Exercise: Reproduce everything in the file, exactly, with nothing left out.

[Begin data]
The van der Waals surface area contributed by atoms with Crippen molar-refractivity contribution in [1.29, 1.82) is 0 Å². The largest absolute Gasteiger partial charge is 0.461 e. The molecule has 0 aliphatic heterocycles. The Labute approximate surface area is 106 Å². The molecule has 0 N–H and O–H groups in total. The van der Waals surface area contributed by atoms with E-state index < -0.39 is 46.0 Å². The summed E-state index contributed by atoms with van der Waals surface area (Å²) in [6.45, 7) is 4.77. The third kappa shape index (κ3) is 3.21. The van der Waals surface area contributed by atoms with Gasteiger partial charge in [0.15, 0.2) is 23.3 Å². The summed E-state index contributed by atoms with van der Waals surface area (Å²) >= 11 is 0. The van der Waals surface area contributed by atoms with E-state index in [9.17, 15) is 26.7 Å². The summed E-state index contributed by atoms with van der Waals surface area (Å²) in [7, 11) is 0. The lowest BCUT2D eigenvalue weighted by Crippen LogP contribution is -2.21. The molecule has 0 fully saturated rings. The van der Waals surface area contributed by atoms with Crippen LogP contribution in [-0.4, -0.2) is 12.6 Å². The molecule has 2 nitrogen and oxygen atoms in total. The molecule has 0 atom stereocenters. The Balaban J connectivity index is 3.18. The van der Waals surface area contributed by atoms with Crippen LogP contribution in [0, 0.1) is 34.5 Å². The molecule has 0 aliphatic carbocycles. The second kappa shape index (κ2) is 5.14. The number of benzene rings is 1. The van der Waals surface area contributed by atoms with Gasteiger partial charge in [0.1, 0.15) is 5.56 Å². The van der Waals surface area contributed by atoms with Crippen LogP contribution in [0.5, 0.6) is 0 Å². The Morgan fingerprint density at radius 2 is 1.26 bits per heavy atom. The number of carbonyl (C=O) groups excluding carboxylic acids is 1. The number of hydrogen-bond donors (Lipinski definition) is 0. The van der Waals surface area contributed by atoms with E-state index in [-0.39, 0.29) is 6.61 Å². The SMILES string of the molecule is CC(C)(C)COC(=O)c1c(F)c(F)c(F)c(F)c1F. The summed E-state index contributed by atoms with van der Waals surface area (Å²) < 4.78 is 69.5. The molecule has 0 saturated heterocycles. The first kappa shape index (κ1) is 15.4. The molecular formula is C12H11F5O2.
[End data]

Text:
The van der Waals surface area contributed by atoms with Crippen molar-refractivity contribution in [1.29, 1.82) is 0 Å². The largest absolute Gasteiger partial charge is 0.461 e. The molecule has 0 aliphatic heterocycles. The Labute approximate surface area is 106 Å². The molecule has 0 N–H and O–H groups in total. The van der Waals surface area contributed by atoms with E-state index < -0.39 is 46.0 Å². The summed E-state index contributed by atoms with van der Waals surface area (Å²) in [6.45, 7) is 4.77. The third kappa shape index (κ3) is 3.21. The van der Waals surface area contributed by atoms with Gasteiger partial charge in [0.15, 0.2) is 23.3 Å². The summed E-state index contributed by atoms with van der Waals surface area (Å²) >= 11 is 0. The van der Waals surface area contributed by atoms with E-state index in [9.17, 15) is 26.7 Å². The summed E-state index contributed by atoms with van der Waals surface area (Å²) in [7, 11) is 0. The lowest BCUT2D eigenvalue weighted by Crippen LogP contribution is -2.21. The molecule has 0 fully saturated rings. The van der Waals surface area contributed by atoms with Crippen LogP contribution in [-0.4, -0.2) is 12.6 Å². The molecule has 2 nitrogen and oxygen atoms in total. The molecule has 0 atom stereocenters. The Balaban J connectivity index is 3.18. The van der Waals surface area contributed by atoms with Crippen LogP contribution in [0, 0.1) is 34.5 Å². The molecule has 0 aliphatic carbocycles. The second kappa shape index (κ2) is 5.14. The number of benzene rings is 1. The van der Waals surface area contributed by atoms with Gasteiger partial charge in [0.1, 0.15) is 5.56 Å². The van der Waals surface area contributed by atoms with Crippen LogP contribution in [0.5, 0.6) is 0 Å². The Morgan fingerprint density at radius 2 is 1.26 bits per heavy atom. The number of carbonyl (C=O) groups excluding carboxylic acids is 1. The number of hydrogen-bond donors (Lipinski definition) is 0. The van der Waals surface area contributed by atoms with E-state index in [-0.39, 0.29) is 6.61 Å². The SMILES string of the molecule is CC(C)(C)COC(=O)c1c(F)c(F)c(F)c(F)c1F. The summed E-state index contributed by atoms with van der Waals surface area (Å²) < 4.78 is 69.5. The molecule has 0 saturated heterocycles. The first kappa shape index (κ1) is 15.4. The molecular formula is C12H11F5O2.